Have you ever used a digital escape room in your classroom? Digital escape rooms are a great tool. Have you tried a real escape room where you have a time limit to unlock the door and “escape”? These are incredible learning tools to foster creativity, collaboration, communication and critical thinking skills!
If you are not sure why you should use escape rooms check out this blog post.
Today’s blog post is a guest post by Jennifer Stice from Math Chick, who has used digital escape rooms in her classroom for two years.
What is a digital escape room and why is it important?
A digital escape room requires no preparation of physical materials, no time spent setting up physical materials other than tech, and no purchase of any kits. This is one of the many reasons I love digital escapes.
Escape rooms either using physical boxes or digital escape rooms shift the ownership of learning from the teacher to the student. In addition to the content knowledge needed to succeed in a specific game, these activities require critical thinking, collaboration, creativity and communication.
An escape room allows students to learn from their mistakes. Students are allowed to fail in a risk-free environment and then try again without any consequence. When a student cannot unlock a lock, they are forced to rethink their approach and work through the struggle.
The five tips below will help you ensure that your digital escape room runs smoothly in your classroom.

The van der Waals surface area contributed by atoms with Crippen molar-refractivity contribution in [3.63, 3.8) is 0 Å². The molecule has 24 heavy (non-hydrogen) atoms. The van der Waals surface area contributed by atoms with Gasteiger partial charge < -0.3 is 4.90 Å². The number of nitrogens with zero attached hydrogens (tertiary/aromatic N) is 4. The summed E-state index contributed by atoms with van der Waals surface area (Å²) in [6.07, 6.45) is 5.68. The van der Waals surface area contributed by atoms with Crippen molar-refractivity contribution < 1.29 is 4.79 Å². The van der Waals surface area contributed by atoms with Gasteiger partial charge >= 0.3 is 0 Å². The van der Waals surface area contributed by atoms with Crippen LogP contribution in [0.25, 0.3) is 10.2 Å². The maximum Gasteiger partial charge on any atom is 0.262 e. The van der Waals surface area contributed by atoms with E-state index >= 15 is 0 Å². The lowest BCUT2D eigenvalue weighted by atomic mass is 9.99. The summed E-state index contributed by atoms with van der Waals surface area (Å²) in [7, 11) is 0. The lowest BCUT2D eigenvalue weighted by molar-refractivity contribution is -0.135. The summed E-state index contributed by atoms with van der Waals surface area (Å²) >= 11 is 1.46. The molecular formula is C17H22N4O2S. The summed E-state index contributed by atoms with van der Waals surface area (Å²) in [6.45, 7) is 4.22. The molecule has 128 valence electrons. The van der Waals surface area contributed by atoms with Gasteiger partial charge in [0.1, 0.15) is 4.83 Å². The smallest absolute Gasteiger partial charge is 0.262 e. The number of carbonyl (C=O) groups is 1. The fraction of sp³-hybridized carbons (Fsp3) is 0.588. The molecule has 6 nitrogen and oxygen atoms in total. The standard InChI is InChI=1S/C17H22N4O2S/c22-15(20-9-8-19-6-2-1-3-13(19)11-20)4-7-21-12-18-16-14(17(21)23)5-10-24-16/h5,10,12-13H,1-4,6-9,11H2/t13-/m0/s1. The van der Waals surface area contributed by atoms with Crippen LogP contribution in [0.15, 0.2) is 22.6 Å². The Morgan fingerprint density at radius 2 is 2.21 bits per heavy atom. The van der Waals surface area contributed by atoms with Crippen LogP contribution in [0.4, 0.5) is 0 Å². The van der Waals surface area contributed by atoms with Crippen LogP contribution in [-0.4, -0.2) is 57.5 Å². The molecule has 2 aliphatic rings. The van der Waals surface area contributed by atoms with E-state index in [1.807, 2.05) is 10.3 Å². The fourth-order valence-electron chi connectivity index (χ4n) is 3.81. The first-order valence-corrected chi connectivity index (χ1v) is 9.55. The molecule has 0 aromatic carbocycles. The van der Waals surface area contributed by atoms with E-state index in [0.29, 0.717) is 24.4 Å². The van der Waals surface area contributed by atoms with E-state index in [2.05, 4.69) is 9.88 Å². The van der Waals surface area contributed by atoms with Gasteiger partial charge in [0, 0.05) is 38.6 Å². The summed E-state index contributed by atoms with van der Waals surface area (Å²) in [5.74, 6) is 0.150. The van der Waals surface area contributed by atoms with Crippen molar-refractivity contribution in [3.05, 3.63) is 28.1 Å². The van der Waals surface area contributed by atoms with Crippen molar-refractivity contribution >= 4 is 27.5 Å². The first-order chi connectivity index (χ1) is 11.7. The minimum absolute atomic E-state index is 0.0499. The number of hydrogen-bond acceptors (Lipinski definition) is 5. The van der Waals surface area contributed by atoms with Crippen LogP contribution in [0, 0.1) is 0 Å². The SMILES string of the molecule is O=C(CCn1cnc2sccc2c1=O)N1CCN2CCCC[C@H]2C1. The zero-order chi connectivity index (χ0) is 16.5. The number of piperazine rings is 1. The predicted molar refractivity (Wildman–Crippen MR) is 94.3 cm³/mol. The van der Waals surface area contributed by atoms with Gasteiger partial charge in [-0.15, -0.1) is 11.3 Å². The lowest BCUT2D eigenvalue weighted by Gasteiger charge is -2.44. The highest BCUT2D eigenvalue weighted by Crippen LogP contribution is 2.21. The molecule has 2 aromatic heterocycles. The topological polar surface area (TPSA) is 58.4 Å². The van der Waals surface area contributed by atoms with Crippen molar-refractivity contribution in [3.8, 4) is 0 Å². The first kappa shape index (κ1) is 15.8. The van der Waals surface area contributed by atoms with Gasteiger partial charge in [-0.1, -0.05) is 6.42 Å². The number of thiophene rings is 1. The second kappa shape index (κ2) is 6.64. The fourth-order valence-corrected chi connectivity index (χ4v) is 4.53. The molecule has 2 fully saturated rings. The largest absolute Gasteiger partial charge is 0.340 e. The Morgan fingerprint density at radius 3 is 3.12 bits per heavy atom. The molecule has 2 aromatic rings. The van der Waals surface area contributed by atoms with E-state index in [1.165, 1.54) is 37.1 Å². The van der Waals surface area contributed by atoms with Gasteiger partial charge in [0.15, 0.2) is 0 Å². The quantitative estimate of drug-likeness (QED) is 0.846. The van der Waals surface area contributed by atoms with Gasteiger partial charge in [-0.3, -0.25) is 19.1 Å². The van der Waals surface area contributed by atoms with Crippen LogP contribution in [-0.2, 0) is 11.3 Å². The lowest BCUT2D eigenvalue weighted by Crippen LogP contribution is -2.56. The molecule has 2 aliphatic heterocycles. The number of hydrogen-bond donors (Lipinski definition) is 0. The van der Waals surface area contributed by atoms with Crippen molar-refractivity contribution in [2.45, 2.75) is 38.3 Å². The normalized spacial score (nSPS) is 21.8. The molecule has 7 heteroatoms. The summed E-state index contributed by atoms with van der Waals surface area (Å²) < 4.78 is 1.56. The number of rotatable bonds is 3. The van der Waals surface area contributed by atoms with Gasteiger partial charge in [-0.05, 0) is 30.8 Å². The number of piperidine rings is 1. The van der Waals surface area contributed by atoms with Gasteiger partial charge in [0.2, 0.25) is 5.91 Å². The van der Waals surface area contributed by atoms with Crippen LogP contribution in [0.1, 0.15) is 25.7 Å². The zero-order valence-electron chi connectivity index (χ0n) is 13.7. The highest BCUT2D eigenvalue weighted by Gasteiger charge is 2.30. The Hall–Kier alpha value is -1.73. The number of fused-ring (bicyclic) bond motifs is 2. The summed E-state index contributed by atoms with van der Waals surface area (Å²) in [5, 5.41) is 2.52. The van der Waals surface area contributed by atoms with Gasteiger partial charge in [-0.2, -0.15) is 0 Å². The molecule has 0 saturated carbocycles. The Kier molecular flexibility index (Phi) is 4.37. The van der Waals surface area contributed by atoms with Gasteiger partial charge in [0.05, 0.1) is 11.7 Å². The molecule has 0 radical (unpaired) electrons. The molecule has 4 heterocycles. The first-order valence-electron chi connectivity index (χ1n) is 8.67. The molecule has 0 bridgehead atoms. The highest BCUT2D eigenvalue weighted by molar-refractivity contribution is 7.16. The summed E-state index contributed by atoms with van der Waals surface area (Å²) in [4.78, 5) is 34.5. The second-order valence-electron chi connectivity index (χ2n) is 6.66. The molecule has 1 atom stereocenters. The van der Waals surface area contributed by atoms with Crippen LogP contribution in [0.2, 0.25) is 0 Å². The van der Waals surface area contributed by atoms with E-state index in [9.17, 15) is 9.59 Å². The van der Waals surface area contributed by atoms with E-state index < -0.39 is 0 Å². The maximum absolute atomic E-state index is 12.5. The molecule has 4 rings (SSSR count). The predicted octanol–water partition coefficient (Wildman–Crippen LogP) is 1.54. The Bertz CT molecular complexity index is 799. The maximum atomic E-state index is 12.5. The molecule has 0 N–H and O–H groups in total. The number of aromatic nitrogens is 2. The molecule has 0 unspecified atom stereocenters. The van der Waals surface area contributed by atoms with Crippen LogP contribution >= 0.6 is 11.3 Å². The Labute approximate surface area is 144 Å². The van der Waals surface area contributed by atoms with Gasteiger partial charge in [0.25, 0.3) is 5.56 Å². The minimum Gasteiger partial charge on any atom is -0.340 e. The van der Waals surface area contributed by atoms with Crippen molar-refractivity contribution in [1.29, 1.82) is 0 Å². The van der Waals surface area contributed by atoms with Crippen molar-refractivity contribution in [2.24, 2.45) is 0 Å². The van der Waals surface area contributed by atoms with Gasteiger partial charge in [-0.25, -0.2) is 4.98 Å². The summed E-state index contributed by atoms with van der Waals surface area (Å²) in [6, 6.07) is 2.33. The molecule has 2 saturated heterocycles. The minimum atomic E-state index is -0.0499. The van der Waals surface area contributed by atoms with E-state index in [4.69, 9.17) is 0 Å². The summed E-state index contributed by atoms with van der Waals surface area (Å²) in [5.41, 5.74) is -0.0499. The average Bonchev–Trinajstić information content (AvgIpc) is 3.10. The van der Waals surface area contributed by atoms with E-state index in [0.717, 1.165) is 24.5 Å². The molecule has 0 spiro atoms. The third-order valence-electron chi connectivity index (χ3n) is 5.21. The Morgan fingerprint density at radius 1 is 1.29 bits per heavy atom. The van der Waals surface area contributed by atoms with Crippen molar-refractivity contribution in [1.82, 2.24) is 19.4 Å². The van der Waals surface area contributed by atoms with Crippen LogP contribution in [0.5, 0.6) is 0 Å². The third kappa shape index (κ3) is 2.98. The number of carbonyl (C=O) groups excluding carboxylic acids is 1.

Tip #1- Make sure you have the proper technology and tools to perform an escape.
Because a digital escape is online, tech devices are super important here.
Do you have a class set of Chromebooks or iPads? Make sure these devices are up to date and are ready to use! iPads sometimes need to be updated so make sure that this task is done ahead of time.
School security has become a huge hurdle for escapes. Many websites are blocked for students, so you will need to check to make sure that your students have access to any and all websites being used by the digital escape room.
Teachers usually have different authorizations than students. Teachers can get onto websites that students cannot – so make sure you check a student’s device to see what websites work for the student.
Most digital escapes use Google applications such as Google Docs, Google Forms, Google Slides or Google Sites. It is important to check to make sure that your students have access to Google applications. Sometimes schools block the sharing use of a Google application due to the original source being “outside of the domain”. This means that students can only get Google applications from their teacher and their district. You will need to check on this situation when you buy or use a digital escape from someone else, such as buying an escape from Teachers Pay Teachers.
Tip # 2- Make sure to construct your groups in order to ensure a fun and productive digital escape room experience!
You know your students better than anyone! When teachers ask me how to group their students, I always tell them that you want to make sure to have a fun experience, so set your kids up for success! I always put my kids in groups of 3. I find that groups of 2 (unless those two are very high performing students) tend to not finish the escape room in time. I also find that groups of 4 tend to have 3 people working and one student left out just watching.
In my experience, if I put high achieving kids with struggling students, the high achieving kids take over and the strugglers sit and watch. I usually put the higher achieving students together so they can help each other at their own pace. I then usually place struggling students with peers who will help and encourage them. I also only allow one device per group, this way students have to collaborate and communicate with each other rather than just dividing up the work and working independently.